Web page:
Environmental accounting is a career choice with a big impact. Instead of figuring out how the corporate giants of the world can make impressive profits, an environmental accountant analyzes external and internal costs of what happens to the environment. Once an environmental accountant has identified an environmental cost, she relays this information to companies and government entities so as to protect the environment.
Green accounting goes beyond whistle-blowing and government-sponsored studies. Many private companies hire environmental accountants to evaluate the costs of cutting pollution, including adding in benefits of tax relief for following government regulations or tax credits for utilizing government-approved equipment or methods.
Not all environmental accounting jobs are alike. You can choose to work in one of the following three situations:
National Focus: If you choose to analyze a situation that has a national impact, you may get to speak to national audiences, plus government and private sector decision-makers, and you may influence key decision-makers.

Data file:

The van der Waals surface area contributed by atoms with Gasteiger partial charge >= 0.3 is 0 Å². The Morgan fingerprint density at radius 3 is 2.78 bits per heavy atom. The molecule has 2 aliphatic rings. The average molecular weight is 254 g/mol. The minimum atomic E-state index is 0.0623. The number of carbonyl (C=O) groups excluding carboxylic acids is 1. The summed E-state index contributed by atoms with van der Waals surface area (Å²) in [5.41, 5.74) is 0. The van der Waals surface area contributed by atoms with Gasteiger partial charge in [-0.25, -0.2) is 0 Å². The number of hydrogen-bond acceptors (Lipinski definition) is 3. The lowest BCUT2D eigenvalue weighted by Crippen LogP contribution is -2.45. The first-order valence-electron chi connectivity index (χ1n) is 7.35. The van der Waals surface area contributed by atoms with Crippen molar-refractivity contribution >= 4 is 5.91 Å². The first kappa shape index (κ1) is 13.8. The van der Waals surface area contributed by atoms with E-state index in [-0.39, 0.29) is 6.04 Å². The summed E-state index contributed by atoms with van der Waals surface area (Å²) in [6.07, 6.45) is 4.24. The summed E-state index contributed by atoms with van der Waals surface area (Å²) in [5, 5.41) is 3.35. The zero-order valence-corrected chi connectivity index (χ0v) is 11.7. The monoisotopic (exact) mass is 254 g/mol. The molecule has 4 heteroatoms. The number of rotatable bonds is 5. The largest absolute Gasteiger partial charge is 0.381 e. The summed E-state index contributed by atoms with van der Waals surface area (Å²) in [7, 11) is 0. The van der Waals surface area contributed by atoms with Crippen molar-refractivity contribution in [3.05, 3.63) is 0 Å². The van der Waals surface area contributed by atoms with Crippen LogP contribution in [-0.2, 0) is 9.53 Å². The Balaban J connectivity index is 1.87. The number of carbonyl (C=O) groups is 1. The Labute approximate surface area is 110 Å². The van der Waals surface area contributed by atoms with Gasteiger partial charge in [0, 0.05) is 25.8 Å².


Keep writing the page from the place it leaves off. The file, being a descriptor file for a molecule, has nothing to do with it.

Private Sector Internal Focus: If you're less into public hype and more interested in a steady job that influences a small sector of society, you may want to look for a job with a private company reporting to an internal group of decision-makers in a corporate setting, focusing on one industry.
Government And Regulatory Focus: If you'd like to work for the government, you can find a job where your analysis will be presented to an external audience as law-makers make new regulations and enforce existing ones.
All of these forms of green accounting are supported by a basic degree in accounting. Most environmental accountants double major in accounting and environmental sciences. You may also want to minor in political science, since the job often involves interacting with policy-makers. Another good minor or double major is business, which will help you understand the operational side of running a business while supporting the environment.
Cost accounting is a method of evaluating costs, profits and everything in between when it comes to running a business, and you can use that information to help leaders of your company make decisions.
Accounting ethics is a code of conduct that guides those in the profession to behave in a respectful, controlled and moral way. Clients need to have confidence in the business practices of professional accounting firms.